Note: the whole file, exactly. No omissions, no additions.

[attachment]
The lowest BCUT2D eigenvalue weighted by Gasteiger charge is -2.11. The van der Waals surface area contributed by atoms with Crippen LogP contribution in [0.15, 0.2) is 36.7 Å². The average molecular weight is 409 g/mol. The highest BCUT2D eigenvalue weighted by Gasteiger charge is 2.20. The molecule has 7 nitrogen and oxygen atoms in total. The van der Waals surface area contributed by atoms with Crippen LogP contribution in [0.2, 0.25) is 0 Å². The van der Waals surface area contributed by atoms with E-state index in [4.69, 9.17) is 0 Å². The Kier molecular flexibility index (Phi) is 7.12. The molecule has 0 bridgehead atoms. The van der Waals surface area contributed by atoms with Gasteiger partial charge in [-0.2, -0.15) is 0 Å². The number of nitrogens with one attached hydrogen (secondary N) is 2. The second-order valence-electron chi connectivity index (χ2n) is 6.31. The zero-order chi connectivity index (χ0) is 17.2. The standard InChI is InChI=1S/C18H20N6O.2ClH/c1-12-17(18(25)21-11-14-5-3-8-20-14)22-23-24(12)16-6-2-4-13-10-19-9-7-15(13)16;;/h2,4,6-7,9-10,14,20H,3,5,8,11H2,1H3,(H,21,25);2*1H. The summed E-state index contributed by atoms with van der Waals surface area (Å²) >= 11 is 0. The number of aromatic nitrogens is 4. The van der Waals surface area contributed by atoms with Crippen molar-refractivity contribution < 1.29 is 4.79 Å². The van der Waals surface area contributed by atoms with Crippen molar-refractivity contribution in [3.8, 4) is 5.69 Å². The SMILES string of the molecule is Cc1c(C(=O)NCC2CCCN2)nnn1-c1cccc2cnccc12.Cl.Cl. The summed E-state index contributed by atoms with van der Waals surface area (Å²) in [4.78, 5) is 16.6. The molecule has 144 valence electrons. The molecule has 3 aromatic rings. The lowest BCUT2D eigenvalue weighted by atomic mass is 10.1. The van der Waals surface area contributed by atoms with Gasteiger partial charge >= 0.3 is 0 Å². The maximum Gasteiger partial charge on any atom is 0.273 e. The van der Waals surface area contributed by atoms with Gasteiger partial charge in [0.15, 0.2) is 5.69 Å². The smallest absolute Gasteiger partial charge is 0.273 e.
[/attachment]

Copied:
The lowest BCUT2D eigenvalue weighted by Gasteiger charge is -2.11. The van der Waals surface area contributed by atoms with Crippen LogP contribution in [0.15, 0.2) is 36.7 Å². The average molecular weight is 409 g/mol. The highest BCUT2D eigenvalue weighted by Gasteiger charge is 2.20. The molecule has 7 nitrogen and oxygen atoms in total. The van der Waals surface area contributed by atoms with Crippen LogP contribution in [0.2, 0.25) is 0 Å². The van der Waals surface area contributed by atoms with E-state index in [4.69, 9.17) is 0 Å². The Kier molecular flexibility index (Phi) is 7.12. The molecule has 0 bridgehead atoms. The van der Waals surface area contributed by atoms with Gasteiger partial charge in [-0.2, -0.15) is 0 Å². The number of nitrogens with one attached hydrogen (secondary N) is 2. The second-order valence-electron chi connectivity index (χ2n) is 6.31. The zero-order chi connectivity index (χ0) is 17.2. The standard InChI is InChI=1S/C18H20N6O.2ClH/c1-12-17(18(25)21-11-14-5-3-8-20-14)22-23-24(12)16-6-2-4-13-10-19-9-7-15(13)16;;/h2,4,6-7,9-10,14,20H,3,5,8,11H2,1H3,(H,21,25);2*1H. The summed E-state index contributed by atoms with van der Waals surface area (Å²) >= 11 is 0. The number of aromatic nitrogens is 4. The van der Waals surface area contributed by atoms with Crippen molar-refractivity contribution < 1.29 is 4.79 Å². The van der Waals surface area contributed by atoms with Crippen molar-refractivity contribution in [3.8, 4) is 5.69 Å². The SMILES string of the molecule is Cc1c(C(=O)NCC2CCCN2)nnn1-c1cccc2cnccc12.Cl.Cl. The summed E-state index contributed by atoms with van der Waals surface area (Å²) in [4.78, 5) is 16.6. The molecule has 144 valence electrons. The molecule has 3 aromatic rings. The lowest BCUT2D eigenvalue weighted by atomic mass is 10.1. The van der Waals surface area contributed by atoms with Gasteiger partial charge >= 0.3 is 0 Å². The maximum Gasteiger partial charge on any atom is 0.273 e. The van der Waals surface area contributed by atoms with Gasteiger partial charge in [0.15, 0.2) is 5.69 Å². The smallest absolute Gasteiger partial charge is 0.273 e.